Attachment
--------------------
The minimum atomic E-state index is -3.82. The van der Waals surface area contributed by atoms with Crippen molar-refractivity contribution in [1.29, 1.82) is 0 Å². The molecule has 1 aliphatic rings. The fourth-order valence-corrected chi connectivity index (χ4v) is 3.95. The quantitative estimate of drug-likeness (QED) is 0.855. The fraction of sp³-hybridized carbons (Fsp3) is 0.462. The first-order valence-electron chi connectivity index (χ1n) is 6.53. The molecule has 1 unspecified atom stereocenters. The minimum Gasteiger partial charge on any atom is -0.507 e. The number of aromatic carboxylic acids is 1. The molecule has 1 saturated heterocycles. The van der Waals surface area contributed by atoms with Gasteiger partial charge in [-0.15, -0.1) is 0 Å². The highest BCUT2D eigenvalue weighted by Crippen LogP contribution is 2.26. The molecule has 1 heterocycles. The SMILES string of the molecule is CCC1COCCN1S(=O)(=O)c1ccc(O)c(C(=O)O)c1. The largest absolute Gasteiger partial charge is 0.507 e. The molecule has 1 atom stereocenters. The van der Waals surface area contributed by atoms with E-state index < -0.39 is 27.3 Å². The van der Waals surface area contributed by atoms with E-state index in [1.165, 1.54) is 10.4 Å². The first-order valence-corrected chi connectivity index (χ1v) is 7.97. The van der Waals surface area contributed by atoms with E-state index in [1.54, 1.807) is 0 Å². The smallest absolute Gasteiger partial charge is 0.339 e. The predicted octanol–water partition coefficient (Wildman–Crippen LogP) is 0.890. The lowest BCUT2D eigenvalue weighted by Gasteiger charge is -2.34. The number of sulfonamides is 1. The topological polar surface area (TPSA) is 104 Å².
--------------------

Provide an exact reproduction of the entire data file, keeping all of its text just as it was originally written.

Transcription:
The minimum atomic E-state index is -3.82. The van der Waals surface area contributed by atoms with Crippen molar-refractivity contribution in [1.29, 1.82) is 0 Å². The molecule has 1 aliphatic rings. The fourth-order valence-corrected chi connectivity index (χ4v) is 3.95. The quantitative estimate of drug-likeness (QED) is 0.855. The fraction of sp³-hybridized carbons (Fsp3) is 0.462. The first-order valence-electron chi connectivity index (χ1n) is 6.53. The molecule has 1 unspecified atom stereocenters. The minimum Gasteiger partial charge on any atom is -0.507 e. The number of aromatic carboxylic acids is 1. The molecule has 1 saturated heterocycles. The van der Waals surface area contributed by atoms with Gasteiger partial charge in [-0.15, -0.1) is 0 Å². The highest BCUT2D eigenvalue weighted by Crippen LogP contribution is 2.26. The molecule has 1 heterocycles. The SMILES string of the molecule is CCC1COCCN1S(=O)(=O)c1ccc(O)c(C(=O)O)c1. The largest absolute Gasteiger partial charge is 0.507 e. The molecule has 1 atom stereocenters. The van der Waals surface area contributed by atoms with E-state index < -0.39 is 27.3 Å². The van der Waals surface area contributed by atoms with E-state index in [1.165, 1.54) is 10.4 Å². The first-order valence-corrected chi connectivity index (χ1v) is 7.97. The van der Waals surface area contributed by atoms with E-state index in [1.54, 1.807) is 0 Å². The smallest absolute Gasteiger partial charge is 0.339 e. The predicted octanol–water partition coefficient (Wildman–Crippen LogP) is 0.890. The lowest BCUT2D eigenvalue weighted by Gasteiger charge is -2.34. The number of sulfonamides is 1. The topological polar surface area (TPSA) is 104 Å².